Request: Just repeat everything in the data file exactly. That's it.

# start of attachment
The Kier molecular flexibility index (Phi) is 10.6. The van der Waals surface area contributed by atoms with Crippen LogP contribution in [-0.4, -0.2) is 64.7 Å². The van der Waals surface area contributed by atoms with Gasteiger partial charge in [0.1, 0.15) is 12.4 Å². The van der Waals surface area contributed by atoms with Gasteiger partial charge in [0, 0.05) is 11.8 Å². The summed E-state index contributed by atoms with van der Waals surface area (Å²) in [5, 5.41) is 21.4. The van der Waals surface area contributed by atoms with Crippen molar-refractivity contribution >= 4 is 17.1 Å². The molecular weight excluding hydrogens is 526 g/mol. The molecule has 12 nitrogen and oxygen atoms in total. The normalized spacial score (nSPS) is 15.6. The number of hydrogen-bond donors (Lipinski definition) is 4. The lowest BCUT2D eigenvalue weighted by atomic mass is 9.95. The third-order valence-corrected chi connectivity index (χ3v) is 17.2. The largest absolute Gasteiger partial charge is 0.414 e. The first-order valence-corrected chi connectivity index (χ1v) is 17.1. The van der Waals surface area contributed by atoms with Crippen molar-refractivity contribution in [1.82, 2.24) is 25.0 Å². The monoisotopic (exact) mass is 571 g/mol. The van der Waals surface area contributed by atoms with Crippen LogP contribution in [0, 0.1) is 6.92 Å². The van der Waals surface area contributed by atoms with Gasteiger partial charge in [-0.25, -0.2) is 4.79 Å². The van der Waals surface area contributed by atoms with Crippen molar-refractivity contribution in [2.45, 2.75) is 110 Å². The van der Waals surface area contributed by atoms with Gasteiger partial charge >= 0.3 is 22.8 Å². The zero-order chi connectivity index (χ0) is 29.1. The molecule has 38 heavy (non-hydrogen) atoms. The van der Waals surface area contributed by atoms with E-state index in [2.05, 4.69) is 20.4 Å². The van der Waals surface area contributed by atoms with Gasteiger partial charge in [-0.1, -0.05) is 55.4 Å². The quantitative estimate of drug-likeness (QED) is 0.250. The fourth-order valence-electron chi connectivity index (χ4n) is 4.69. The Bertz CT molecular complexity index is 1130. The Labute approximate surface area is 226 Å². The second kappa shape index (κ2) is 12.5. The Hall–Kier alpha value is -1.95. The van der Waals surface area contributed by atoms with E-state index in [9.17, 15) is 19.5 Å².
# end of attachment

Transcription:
The Kier molecular flexibility index (Phi) is 10.6. The van der Waals surface area contributed by atoms with Crippen LogP contribution in [-0.4, -0.2) is 64.7 Å². The van der Waals surface area contributed by atoms with Gasteiger partial charge in [0.1, 0.15) is 12.4 Å². The van der Waals surface area contributed by atoms with Gasteiger partial charge in [0, 0.05) is 11.8 Å². The summed E-state index contributed by atoms with van der Waals surface area (Å²) in [5, 5.41) is 21.4. The van der Waals surface area contributed by atoms with Crippen molar-refractivity contribution >= 4 is 17.1 Å². The molecular weight excluding hydrogens is 526 g/mol. The molecule has 12 nitrogen and oxygen atoms in total. The normalized spacial score (nSPS) is 15.6. The number of hydrogen-bond donors (Lipinski definition) is 4. The lowest BCUT2D eigenvalue weighted by atomic mass is 9.95. The third-order valence-corrected chi connectivity index (χ3v) is 17.2. The largest absolute Gasteiger partial charge is 0.414 e. The first-order valence-corrected chi connectivity index (χ1v) is 17.1. The van der Waals surface area contributed by atoms with Crippen molar-refractivity contribution in [1.82, 2.24) is 25.0 Å². The monoisotopic (exact) mass is 571 g/mol. The van der Waals surface area contributed by atoms with Crippen LogP contribution in [0, 0.1) is 6.92 Å². The van der Waals surface area contributed by atoms with Gasteiger partial charge in [-0.25, -0.2) is 4.79 Å². The van der Waals surface area contributed by atoms with Crippen molar-refractivity contribution in [2.45, 2.75) is 110 Å². The van der Waals surface area contributed by atoms with Gasteiger partial charge >= 0.3 is 22.8 Å². The zero-order chi connectivity index (χ0) is 29.1. The molecule has 38 heavy (non-hydrogen) atoms. The van der Waals surface area contributed by atoms with E-state index in [2.05, 4.69) is 20.4 Å². The van der Waals surface area contributed by atoms with Gasteiger partial charge in [-0.1, -0.05) is 55.4 Å². The quantitative estimate of drug-likeness (QED) is 0.250. The fourth-order valence-electron chi connectivity index (χ4n) is 4.69. The Bertz CT molecular complexity index is 1130. The Labute approximate surface area is 226 Å². The second kappa shape index (κ2) is 12.5. The Hall–Kier alpha value is -1.95. The van der Waals surface area contributed by atoms with E-state index in [9.17, 15) is 19.5 Å².